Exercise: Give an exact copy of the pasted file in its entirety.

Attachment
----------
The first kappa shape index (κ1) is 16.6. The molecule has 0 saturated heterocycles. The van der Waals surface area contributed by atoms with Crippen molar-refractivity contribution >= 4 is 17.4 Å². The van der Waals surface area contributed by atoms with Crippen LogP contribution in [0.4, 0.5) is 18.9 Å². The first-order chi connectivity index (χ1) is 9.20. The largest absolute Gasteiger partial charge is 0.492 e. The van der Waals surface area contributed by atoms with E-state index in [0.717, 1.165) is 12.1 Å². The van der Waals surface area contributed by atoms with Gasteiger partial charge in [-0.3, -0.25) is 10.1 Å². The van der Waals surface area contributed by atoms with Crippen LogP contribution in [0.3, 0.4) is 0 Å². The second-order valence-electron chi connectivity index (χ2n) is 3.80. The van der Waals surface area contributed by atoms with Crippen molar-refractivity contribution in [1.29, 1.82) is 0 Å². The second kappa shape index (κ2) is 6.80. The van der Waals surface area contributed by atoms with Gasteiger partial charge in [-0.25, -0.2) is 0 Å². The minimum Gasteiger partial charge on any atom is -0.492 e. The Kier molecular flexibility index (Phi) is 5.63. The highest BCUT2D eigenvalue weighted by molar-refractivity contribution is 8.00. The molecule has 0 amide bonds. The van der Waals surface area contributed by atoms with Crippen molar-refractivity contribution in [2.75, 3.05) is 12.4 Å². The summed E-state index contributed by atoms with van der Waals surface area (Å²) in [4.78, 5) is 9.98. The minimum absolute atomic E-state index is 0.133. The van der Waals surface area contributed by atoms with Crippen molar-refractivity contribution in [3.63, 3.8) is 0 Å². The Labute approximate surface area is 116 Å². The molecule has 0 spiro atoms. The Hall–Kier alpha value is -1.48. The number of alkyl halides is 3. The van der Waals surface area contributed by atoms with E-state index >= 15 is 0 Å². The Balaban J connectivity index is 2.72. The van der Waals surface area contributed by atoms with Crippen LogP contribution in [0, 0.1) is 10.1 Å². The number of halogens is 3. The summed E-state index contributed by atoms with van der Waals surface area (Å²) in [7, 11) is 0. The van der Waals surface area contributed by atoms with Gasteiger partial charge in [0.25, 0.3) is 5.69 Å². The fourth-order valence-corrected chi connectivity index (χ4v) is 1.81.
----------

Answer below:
The first kappa shape index (κ1) is 16.6. The molecule has 0 saturated heterocycles. The van der Waals surface area contributed by atoms with Crippen molar-refractivity contribution >= 4 is 17.4 Å². The van der Waals surface area contributed by atoms with Crippen LogP contribution in [0.4, 0.5) is 18.9 Å². The first-order chi connectivity index (χ1) is 9.20. The largest absolute Gasteiger partial charge is 0.492 e. The van der Waals surface area contributed by atoms with E-state index in [0.717, 1.165) is 12.1 Å². The van der Waals surface area contributed by atoms with Gasteiger partial charge in [-0.3, -0.25) is 10.1 Å². The van der Waals surface area contributed by atoms with Crippen LogP contribution in [0.3, 0.4) is 0 Å². The second-order valence-electron chi connectivity index (χ2n) is 3.80. The van der Waals surface area contributed by atoms with Crippen molar-refractivity contribution in [1.29, 1.82) is 0 Å². The second kappa shape index (κ2) is 6.80. The van der Waals surface area contributed by atoms with Gasteiger partial charge in [-0.25, -0.2) is 0 Å². The minimum Gasteiger partial charge on any atom is -0.492 e. The Kier molecular flexibility index (Phi) is 5.63. The highest BCUT2D eigenvalue weighted by molar-refractivity contribution is 8.00. The molecule has 0 amide bonds. The van der Waals surface area contributed by atoms with Crippen molar-refractivity contribution in [2.75, 3.05) is 12.4 Å². The summed E-state index contributed by atoms with van der Waals surface area (Å²) in [4.78, 5) is 9.98. The minimum absolute atomic E-state index is 0.133. The van der Waals surface area contributed by atoms with Crippen molar-refractivity contribution in [3.63, 3.8) is 0 Å². The Labute approximate surface area is 116 Å². The molecule has 0 spiro atoms. The Hall–Kier alpha value is -1.48. The number of alkyl halides is 3. The van der Waals surface area contributed by atoms with E-state index >= 15 is 0 Å². The Balaban J connectivity index is 2.72. The van der Waals surface area contributed by atoms with Crippen LogP contribution in [0, 0.1) is 10.1 Å². The number of halogens is 3. The summed E-state index contributed by atoms with van der Waals surface area (Å²) in [7, 11) is 0. The van der Waals surface area contributed by atoms with Gasteiger partial charge in [0.25, 0.3) is 5.69 Å². The fourth-order valence-corrected chi connectivity index (χ4v) is 1.81.